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Characteristics of Family/Friend Care Networks of Frail Seniors

  • Janet Fast (a1), Norah Keating (a1), Pam Otfinowski (a1) and Linda Derksen (a1)

Abstract

This paper tests assumptions often made by policy makers and practitioners that networks of family, friends, and neighbours are able to provide sustained care to frail elderly Canadians. Using national survey data, we examined characteristics of the care networks of 1,104 seniors living with a long-term health problem. Care networks were found to vary considerably in size, relationship composition, gender composition, age composition, and proximity, and these network characteristics were found to help explain variations in the types and amounts of care received. As a result, network characteristics that might place seniors at risk of receiving inadequate care (including small size and higher proportions of non-kin, male, and geographically distant members) were identified. These risk factors appear to be poorly reflected in most existing policy.

Ce mémoire explore certaines hypothèses souvent formulées par les décideurs et praticiens, à savoir que les réseaux informels, comme la famille, les amis et les voisins, peuvent fournir une aide soutenue aux Canadiens fragilisés âgés. À partir des données d'une enquête nationale, nous avons étudié les caractéristiques des réseaux de soins offerts à 1104 personnes âgées ayant une affection chronique. Nous avons constaté que les réseaux de soins différaient considérablement par la taille, la composition des relations, des sexes et de l'âge, et la proximité, et ces caractéristiques permettaient d'expliquer les variations entre le type et la quantité de soins reçus. Nous avons pu ainsi identifier certaines caractéristiques pouvant être préjudiciables aux personnes âgées parce qu'elles se traduisent par des soins inadéquats (p. ex., petits réseaux, forte proportion d'intervenants sans lien de parenté avec la personne âgée, forte proportion d'hommes, et éloignement géographique). Pourtant ces facteurs de risque ne semblent pas pris en compte dans les politiques actuelles.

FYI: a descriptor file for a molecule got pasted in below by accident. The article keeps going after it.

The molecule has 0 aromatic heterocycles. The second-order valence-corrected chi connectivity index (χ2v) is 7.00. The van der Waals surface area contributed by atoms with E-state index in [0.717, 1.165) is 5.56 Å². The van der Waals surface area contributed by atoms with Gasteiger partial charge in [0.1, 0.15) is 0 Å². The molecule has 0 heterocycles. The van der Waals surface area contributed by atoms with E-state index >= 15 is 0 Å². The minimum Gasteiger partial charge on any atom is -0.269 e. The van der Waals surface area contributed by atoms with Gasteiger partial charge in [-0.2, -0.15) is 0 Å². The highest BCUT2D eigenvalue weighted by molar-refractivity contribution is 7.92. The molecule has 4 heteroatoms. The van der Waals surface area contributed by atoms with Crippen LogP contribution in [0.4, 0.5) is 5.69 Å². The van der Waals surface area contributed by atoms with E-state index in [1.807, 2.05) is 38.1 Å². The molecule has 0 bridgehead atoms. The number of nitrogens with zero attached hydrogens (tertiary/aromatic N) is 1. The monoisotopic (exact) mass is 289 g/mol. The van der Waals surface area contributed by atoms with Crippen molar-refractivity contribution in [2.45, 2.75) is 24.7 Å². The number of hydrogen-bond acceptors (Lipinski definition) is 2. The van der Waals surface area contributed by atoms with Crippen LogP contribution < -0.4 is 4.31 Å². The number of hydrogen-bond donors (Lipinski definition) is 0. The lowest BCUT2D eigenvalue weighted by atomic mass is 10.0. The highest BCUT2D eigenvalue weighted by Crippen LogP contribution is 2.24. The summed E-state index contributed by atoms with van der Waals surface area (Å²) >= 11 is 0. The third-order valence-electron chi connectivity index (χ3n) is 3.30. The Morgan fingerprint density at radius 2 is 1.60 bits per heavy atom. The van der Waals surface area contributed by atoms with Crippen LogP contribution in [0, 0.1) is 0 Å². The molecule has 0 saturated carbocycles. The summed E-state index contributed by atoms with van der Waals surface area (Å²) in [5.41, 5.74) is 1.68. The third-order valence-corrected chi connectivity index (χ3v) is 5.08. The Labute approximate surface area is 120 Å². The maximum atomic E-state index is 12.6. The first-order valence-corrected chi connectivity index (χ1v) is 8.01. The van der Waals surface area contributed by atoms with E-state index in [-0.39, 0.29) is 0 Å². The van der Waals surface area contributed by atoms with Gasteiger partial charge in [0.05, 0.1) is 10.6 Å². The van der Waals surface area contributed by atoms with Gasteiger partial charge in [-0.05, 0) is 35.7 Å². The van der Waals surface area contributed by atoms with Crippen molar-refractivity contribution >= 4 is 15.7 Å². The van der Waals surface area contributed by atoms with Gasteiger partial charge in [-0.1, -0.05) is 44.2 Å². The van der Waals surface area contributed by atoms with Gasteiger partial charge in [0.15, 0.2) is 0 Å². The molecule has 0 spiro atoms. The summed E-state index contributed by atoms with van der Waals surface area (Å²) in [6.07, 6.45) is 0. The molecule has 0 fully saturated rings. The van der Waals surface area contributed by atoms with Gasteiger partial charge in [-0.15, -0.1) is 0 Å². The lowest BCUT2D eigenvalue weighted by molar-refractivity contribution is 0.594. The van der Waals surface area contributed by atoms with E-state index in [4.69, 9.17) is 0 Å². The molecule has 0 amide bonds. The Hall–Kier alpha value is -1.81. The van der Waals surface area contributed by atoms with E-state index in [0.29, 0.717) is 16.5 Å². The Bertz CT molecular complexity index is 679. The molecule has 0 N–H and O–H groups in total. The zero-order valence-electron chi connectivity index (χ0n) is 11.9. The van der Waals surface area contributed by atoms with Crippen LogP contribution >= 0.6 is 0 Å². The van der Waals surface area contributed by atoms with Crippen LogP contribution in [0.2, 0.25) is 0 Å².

Copyright

Corresponding author

Dr. Janet Fast, 3–02 Human Ecology Building, Department of Human Ecology, University of Alberta, Edmonton, AB T6G 2N1 (janet.fast@ualberta.ca)

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